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Sunday, Feb. 17, 2008


English-language papers offer unique take on Asia

Staff writer

English-language newspapers in East Asia provide unique perspectives on political, economic and cultural news in the region to a global community where English is the dominant tongue, speakers at a Tokyo symposium said Saturday.

News photo
Panelists at a symposium held Saturday at the University of Tokyo discuss challenges facing English-language newspapers in East Asia. The panelists were (from left) Sayuri Daimon of The Japan Times, Kim Hoo Ran of The Korea Herald, Amber Chang of The Taipei Times, Kang Myung Koo of the Seoul National University, Dennis Peng of the National Taiwan University, and Kaori Hayashi of the University of Tokyo. SATOKO KAWASAKI PHOTO

The symposium, organized jointly by The Japan Times and the University of Tokyo, was aimed at exchanging opinions on the roles English-language newspapers play in promoting globalization in East Asia.

"Newspapers written in their mother languages usually tend to lean over to a conservative and nationalist approach on various issues," said Kaori Hayashi, an associate professor of journalism at the University of Tokyo.

But English-language newspapers in East Asia, such as The Korea Herald, The Taipei Times and The Japan Times, cover the news from a different perspective compared with their vernacular counterparts, Hayashi said.

Kim Hoo Ran, an editorial writer for The Korea Herald, said the Herald focuses on news that affects the expatriate and diplomatic communities, as well as issues concerning migrant workers in South Korea, whose numbers have been growing in recent years.

Sayuri Daimon, national news editor at The Japan Times, said the daily has run features, for example, on Japan's new immigration policy, which requires foreign residents to be fingerprinted upon entering Japan. Most Japanese newspapers provided less coverage, she said.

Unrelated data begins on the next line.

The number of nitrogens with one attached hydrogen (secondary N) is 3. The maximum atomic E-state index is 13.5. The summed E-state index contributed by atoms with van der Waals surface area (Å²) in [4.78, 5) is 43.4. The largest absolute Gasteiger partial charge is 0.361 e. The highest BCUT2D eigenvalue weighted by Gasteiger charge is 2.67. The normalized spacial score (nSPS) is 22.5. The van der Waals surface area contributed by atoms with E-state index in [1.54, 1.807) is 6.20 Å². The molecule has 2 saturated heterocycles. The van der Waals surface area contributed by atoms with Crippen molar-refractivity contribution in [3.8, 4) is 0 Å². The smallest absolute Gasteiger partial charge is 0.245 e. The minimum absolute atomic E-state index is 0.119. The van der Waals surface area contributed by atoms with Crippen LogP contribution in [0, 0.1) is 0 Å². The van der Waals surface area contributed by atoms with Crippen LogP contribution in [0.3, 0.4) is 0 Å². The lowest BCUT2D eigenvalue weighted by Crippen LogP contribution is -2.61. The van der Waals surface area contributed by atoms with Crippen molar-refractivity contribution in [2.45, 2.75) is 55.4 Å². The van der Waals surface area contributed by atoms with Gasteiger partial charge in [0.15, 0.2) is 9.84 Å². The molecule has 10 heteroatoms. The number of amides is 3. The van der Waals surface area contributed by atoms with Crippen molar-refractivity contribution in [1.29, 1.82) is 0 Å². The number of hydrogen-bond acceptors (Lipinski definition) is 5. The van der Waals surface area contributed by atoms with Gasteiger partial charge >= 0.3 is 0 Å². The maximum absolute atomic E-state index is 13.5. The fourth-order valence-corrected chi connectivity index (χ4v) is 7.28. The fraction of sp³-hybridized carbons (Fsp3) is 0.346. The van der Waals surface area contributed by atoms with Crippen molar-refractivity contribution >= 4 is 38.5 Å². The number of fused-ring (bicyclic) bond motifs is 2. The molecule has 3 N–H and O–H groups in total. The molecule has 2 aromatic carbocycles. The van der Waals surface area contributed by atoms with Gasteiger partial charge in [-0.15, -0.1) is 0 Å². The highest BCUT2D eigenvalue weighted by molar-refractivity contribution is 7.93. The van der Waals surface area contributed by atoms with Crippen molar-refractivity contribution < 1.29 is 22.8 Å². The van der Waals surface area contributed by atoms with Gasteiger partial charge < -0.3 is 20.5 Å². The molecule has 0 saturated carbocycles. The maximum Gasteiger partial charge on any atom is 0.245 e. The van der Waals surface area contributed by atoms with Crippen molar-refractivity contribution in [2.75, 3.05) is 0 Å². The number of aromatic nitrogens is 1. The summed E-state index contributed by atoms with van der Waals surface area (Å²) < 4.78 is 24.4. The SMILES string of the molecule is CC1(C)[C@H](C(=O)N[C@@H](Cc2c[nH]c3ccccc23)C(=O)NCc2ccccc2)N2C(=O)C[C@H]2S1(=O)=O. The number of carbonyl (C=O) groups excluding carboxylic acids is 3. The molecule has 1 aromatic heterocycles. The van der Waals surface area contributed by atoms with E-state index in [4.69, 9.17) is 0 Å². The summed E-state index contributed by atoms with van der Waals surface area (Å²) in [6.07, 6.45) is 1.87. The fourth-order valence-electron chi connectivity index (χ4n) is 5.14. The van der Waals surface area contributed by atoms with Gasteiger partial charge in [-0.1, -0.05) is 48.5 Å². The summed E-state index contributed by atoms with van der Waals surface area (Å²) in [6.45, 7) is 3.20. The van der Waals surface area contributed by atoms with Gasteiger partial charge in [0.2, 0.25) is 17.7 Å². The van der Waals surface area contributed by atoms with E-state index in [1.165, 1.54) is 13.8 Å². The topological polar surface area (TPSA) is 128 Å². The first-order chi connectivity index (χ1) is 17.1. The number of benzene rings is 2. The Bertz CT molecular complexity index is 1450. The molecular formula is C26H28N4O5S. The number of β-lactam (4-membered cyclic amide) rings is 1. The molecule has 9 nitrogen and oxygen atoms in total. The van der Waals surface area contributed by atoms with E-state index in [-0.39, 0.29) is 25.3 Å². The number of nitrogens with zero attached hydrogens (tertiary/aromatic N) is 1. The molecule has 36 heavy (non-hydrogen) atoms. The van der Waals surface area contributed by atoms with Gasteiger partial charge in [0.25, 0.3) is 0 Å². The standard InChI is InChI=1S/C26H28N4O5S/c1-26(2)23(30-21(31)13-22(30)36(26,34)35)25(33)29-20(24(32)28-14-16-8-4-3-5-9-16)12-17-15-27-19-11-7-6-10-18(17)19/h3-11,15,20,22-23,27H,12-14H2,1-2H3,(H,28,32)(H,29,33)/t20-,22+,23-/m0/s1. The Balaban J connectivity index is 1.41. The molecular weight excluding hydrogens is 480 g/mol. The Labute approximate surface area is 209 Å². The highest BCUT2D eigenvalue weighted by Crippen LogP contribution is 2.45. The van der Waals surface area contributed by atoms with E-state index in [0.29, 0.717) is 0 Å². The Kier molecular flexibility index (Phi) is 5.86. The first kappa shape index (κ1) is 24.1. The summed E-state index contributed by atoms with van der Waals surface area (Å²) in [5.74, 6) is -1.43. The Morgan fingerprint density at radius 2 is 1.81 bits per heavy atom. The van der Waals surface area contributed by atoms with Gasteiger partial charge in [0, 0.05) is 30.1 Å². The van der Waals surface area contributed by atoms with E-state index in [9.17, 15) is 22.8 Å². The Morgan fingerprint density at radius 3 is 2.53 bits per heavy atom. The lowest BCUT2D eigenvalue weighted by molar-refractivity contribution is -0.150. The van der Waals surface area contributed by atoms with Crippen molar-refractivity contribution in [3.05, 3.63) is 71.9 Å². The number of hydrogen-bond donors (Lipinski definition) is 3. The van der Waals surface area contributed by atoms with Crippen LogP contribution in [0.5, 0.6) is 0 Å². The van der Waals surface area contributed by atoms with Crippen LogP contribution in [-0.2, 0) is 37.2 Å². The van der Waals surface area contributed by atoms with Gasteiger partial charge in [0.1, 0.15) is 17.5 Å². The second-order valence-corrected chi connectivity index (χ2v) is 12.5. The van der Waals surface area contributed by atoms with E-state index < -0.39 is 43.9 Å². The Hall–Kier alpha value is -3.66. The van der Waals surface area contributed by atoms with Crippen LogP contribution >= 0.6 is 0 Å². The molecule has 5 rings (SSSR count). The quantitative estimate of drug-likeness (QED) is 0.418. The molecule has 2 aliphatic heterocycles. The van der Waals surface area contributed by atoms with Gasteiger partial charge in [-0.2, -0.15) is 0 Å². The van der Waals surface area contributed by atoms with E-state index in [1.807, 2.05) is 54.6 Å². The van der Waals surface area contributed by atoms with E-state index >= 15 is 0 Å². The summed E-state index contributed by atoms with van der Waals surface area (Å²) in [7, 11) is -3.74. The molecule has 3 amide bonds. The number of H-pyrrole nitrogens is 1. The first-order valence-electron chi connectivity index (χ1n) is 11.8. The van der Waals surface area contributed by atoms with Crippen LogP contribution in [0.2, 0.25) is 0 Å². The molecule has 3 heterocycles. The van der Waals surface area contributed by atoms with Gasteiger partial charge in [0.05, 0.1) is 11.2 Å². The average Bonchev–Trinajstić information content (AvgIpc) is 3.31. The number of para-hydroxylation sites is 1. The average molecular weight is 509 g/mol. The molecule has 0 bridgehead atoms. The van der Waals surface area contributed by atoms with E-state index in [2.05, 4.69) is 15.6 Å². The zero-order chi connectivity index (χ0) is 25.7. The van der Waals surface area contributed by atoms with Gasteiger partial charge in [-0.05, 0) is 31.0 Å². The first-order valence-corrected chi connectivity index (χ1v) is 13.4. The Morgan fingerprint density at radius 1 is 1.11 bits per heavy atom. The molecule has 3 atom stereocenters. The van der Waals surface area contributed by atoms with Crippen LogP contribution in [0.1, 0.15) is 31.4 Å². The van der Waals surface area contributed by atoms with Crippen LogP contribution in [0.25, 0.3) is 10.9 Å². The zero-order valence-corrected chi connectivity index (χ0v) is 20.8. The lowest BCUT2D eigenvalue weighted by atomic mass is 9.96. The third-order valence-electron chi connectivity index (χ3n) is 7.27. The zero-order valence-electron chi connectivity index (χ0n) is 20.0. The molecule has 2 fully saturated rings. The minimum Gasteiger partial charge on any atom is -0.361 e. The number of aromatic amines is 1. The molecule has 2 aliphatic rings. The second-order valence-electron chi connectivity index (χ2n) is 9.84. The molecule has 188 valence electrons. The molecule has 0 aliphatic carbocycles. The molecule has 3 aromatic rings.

"We did stories on how the law would affect the human rights of foreigners in Japan," said Daimon, who added that other aspects, such as how the new law conflicts with the government's efforts to boost tourism in Japan, were also covered.

Other participants included Amber Chang, editor in chief of The Taipei Times, Kang Myung Koo, a professor of communication studies at Seoul National University, and Denis Peng, director of the Graduate Institute of Journalist and Multimedia Production Center at National Taiwan University.

In the keynote speech, Michel Temman, Japan representative for Reporters Without Borders, the Paris-based defender of the freedom of the press, criticized the exclusive nature of Japan's journalism culture.

Temman said the "press club" system, set up in government offices and political party headquarters where only major media organizations are allowed to join, hinders foreign and freelance journalists from gathering information.

"Despite harsh criticism from foreign correspondents and other foreign organizations, the Japanese government shows no interest in reforming this archaic system," Temman said.

Detailed coverage of the symposium, held to commemorate The Japan Times' 110th anniversary and the University of Tokyo's 130th anniversary, will be published on March 1 (March 2 in some areas).

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